“Puff pastry can look spectacular and has many uses. Making it is not as difficult as you might think. In particular, the perception that it’s time-consuming can be off-putting; it does take time, but it’s short bursts of work punctuated by long rests. I recommend breaking down the process into small chunks: prepare the dough and butter block two days before you want to bake, laminate the butter into the dough the next day, then let it rest overnight in the fridge before using.
This recipe is tried and tested and gives excellent results. It is set up so that you can use a standard 250g (9oz) block of butter. It may make more pastry than you need, but if you are going to invest the time to make it, you’ll be thankful that you’ve got some ready to go for next time and, once made, it freezes really well.
Take note of the weather and observe how the butter is performing. If it’s too soft, it might need more time in the fridge between folds; if it’s too hard, it will crack. The vinegar helps to prevent discolouration and also helps with the gluten cross-linking. ”
Take the 70g (2½oz) butter out of the fridge, cut it into 1cm (½in) cubes and leave to soften slightly for 10 minutes before you start – you want it to be cold but pliable.
Combine the water and vinegar in a jug. Put the flour, salt and butter cubes in the bowl of a stand mixer fitted with the paddle attachment. Mix on low speed to break the butter into the flour until you have shards of butter the size of rolled oats still visible. With the mixer running, slowly pour in the vinegar mixture and mix until the dough just comes together. You don’t want any dry pieces, but you need to be careful not to overwork the dough.
Flatten the dough into a rectangle about 1cm (½in) thick. Wrap the dough and rest it in the fridge for 2 hours, or overnight.
Meanwhile, prepare the butter for laminating. Place the butter block between two sheets of baking paper and use a rolling pin to roll it into a rectangle roughly measuring 18 × 20cm (7 × 8in). Put the butter in the fridge, between the sheets of baking paper, and refrigerate for 2 hours, or overnight.
Remove the dough and rolled-out butter from the fridge about 30 minutes before you laminate the pastry. You want the butter to be malleable but not too soft.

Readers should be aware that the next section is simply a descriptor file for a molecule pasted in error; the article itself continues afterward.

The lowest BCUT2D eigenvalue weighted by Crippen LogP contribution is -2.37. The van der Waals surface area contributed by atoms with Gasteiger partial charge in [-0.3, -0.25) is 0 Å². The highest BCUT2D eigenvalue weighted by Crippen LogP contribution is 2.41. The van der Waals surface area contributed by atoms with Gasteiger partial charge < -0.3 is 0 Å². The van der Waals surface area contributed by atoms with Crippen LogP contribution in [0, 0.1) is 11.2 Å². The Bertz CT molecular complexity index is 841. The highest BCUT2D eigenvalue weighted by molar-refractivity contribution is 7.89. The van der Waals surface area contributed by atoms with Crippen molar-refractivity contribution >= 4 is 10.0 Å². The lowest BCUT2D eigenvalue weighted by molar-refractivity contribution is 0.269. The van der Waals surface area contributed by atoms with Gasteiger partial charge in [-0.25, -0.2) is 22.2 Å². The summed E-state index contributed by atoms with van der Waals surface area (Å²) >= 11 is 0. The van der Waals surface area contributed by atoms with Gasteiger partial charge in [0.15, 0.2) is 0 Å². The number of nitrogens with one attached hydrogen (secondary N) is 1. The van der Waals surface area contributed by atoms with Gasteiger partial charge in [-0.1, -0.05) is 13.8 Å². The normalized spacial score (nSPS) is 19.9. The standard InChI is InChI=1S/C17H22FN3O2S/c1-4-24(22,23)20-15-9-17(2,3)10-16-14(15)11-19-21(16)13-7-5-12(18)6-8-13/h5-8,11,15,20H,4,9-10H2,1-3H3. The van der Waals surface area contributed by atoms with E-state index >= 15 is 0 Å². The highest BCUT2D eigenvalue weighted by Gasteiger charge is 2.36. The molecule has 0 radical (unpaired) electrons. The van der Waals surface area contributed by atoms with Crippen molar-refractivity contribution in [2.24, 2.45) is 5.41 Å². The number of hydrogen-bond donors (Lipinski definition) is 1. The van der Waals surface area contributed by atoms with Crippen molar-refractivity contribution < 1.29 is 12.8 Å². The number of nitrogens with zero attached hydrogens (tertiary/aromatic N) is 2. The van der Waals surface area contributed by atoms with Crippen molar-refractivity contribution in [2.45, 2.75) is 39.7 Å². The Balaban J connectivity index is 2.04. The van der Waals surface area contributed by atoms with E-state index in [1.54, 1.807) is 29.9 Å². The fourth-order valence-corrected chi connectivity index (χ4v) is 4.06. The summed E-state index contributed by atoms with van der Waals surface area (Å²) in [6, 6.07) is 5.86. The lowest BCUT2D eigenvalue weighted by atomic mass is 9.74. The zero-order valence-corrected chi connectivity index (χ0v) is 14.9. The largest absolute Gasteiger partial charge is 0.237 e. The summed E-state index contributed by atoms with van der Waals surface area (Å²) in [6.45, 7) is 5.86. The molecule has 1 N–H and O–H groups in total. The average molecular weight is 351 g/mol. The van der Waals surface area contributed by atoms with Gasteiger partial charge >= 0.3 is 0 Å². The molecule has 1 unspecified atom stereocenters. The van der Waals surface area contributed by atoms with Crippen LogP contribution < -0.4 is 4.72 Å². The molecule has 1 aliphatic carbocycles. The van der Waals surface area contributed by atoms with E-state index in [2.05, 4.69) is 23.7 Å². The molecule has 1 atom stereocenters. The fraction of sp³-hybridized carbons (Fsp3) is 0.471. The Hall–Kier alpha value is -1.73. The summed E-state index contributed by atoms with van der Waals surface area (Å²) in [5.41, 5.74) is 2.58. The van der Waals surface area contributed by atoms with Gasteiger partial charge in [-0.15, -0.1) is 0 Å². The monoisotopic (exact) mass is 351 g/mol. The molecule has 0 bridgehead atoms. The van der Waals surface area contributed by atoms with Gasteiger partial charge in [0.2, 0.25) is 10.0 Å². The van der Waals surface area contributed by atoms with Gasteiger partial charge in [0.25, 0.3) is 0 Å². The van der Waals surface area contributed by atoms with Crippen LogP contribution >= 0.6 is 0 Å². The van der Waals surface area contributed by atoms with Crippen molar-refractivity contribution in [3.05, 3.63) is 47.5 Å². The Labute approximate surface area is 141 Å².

Lightly dust your kitchen bench with flour. Lay the dough rectangle on the bench with one short side parallel with the edge of the bench. Roll the dough away from you to form a rectangle measuring 20 × 40cm (8 × 15¾in), still with the short side closest to you.
Place the butter block in the middle of the dough, with the 20cm (8in) side of the butter parallel with the bench. Fold both free short sides of the dough over the top of the butter so they meet in the middle, encasing the butter. Lightly pinch the ends together to seal (the seam should run parallel with the bench).
Rotate the dough block 90 degrees so the seam is now perpendicular to the bench. Using your rolling pin, gently press or stamp along the length of the dough to make it more malleable (you can do this at any stage in the process to make the dough easier to work with). Next, roll the dough away from you to form a 20 × 40cm (8 × 15¾in) rectangle, again with one short side parallel with the bench. Starting from the side closest to you, fold the bottom third of the dough into the middle, then the top third over the top of that, as if folding a letter. Refrigerate for 20 minutes.
Put your dough on the bench with the open seam on your right-hand side and perpendicular to the edge of the bench. Roll the dough away from you to form a 20 × 40cm (8 × 15¾in) rectangle. Fold the bottom third of the dough into the middle, then the top third over the top of that, as if folding a letter. Repeat this step until you have completed four single (or letter) folds in total. Refrigerate your pastry for 1 hour after every two folds to keep the butter from getting too soft (refrigerate for 30 minutes after every fold if it’s a warm day). If you have kept the pastry in the fridge for more than 1 hour, allow to stand for 10–15 minutes before continuing (reduce this time in hot weather).
Once all four folds are done, wrap your pastry and rest it in the fridge for at least 6 hours, or preferably overnight, before you use it. Chilling the pastry before using it prevents it from shrinking. Roll it out to whatever thickness you need. The pastry will keep for 3–4 days in the fridge, or up to 1 month in the freezer.